The Barna Group recently ran a survey asking Christians to define spiritual maturity. Their findings say that no one--churchgoers and pastors alike--can really define spiritual maturity. In fact, most churchgoers equate maturity with following rules and don't know what their churches expect from them in terms of spiritual maturity.
Perhaps they don't know because many churches are not prepared to teach or encourage real spiritual growth. Much of the activity we see in churches today tends to center more on validating the status quo rather than probing, challenging "conventional wisdom" and growing spiritually.
Churchgoers defined spiritual maturity as having a relationship with Jesus, practicing spiritual disciplines like prayer and Bible study, living according to the Bible, being obedient, being involved in church and having concern for others.
According to the study, even pastors struggled with defining spiritual maturity and articulated maturity in relation to what activities people did rather than by their attitudes.
I find all of these explanations of maturity inadequate. Anyone can have a relationship with Jesus, God has made it that way. However, there is a growth process involved. Anyone can practice spiritual disciplines and live according to the Bible--would that be regarded as obedient? But we do not live by every rule in the Bible. If we did, we would be stoning those committing adultery and dragging sassy adolescents into court and having them killed. How can we relate Scripture to our postmodern world when the majority of Christians do not truly investigate what it means? Most are satisfied with commentators who agree with their opinions (if they read commentaries), or are satisfied with what they've known for decades.
Anyone can be involved in the church, but that doesn't necessarily mean they are spiritually mature. Ask anyone who's been kicked out of a pew by an old "saint" who had claimed that pew long before the church was built, if everyone is spiritually mature. What about the fighting and bickering that goes on amongst congregation members? Does that reflect spiritual maturity? What about those who criticize the pastor either behind his or her back or to his or her face? Is that spiritually mature?
Having concern for others isn't adequate either. Atheists have genuine concerns for other people too.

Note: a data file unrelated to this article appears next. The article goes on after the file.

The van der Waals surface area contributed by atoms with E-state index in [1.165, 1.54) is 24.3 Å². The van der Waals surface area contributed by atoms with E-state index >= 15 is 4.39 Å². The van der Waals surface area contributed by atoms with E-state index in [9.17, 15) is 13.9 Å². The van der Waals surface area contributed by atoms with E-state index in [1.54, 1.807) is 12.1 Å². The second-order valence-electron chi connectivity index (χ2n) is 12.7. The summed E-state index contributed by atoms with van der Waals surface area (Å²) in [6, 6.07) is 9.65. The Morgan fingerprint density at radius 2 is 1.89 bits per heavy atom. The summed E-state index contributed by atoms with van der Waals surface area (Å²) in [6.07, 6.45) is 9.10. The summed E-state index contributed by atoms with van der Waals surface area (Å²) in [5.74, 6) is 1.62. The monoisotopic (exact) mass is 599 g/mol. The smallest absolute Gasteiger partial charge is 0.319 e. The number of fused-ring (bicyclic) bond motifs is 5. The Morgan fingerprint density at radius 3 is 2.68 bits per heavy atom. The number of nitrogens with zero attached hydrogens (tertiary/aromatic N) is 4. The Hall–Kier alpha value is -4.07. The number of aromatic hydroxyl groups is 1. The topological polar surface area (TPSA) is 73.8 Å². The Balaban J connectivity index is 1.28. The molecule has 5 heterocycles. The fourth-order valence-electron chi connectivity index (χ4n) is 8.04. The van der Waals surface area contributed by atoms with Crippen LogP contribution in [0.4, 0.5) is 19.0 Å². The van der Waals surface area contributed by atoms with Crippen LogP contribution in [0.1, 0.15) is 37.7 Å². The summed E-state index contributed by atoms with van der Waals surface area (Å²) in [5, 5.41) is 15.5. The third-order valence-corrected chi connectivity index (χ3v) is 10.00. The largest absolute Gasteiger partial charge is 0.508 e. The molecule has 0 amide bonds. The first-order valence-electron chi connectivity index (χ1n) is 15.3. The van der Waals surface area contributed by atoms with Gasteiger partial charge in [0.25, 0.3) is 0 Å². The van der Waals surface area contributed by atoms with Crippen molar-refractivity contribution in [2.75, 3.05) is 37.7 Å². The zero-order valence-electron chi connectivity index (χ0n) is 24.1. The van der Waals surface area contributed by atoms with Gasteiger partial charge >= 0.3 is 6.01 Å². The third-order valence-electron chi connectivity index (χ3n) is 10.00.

So what makes one spiritually mature? I'm not sure. It's one of those things that you know if you see it and you definitely know if you don't see it. Most Christians are growing and one Christian's growth differs from another. Within ourselves, we may excel in one area and then completely blow it in the next. Some Christians are content to go to church on Sundays, yet do not listen to the Holy Spirit. Some hide their lack of obedience well, so defining, or more accurately, labeling someone as spiritually mature can prove difficult.
Nonetheless, I have found that the most mature Christians I know are those who show evidence of the fruits of the spirit (love, joy, peace, patience, kindness, goodness, faithfulness, gentleness and self-control) more often than not. As Henri Nouwen said, they also exhibit attributes from the Beatitudes. Spiritually mature people are obedient to the Holy Spirit, even if it means changing some habit or some undesirable aspect about themselves. Love permeates their lives.
A good indication of spiritual maturity is in Proverbs 24: 16: " ... for though (righteous people) fall seven times, they will rise again; but the wicked are overthrown by calamity (NRSV)." The righteous are resilient despite circumstances and always come back to God after they fail. I believe that this resiliency comes from a deep love for God and a desire to please him. Returning, staying faithful, love--in my book that's the mark of a spiritually mature believer.
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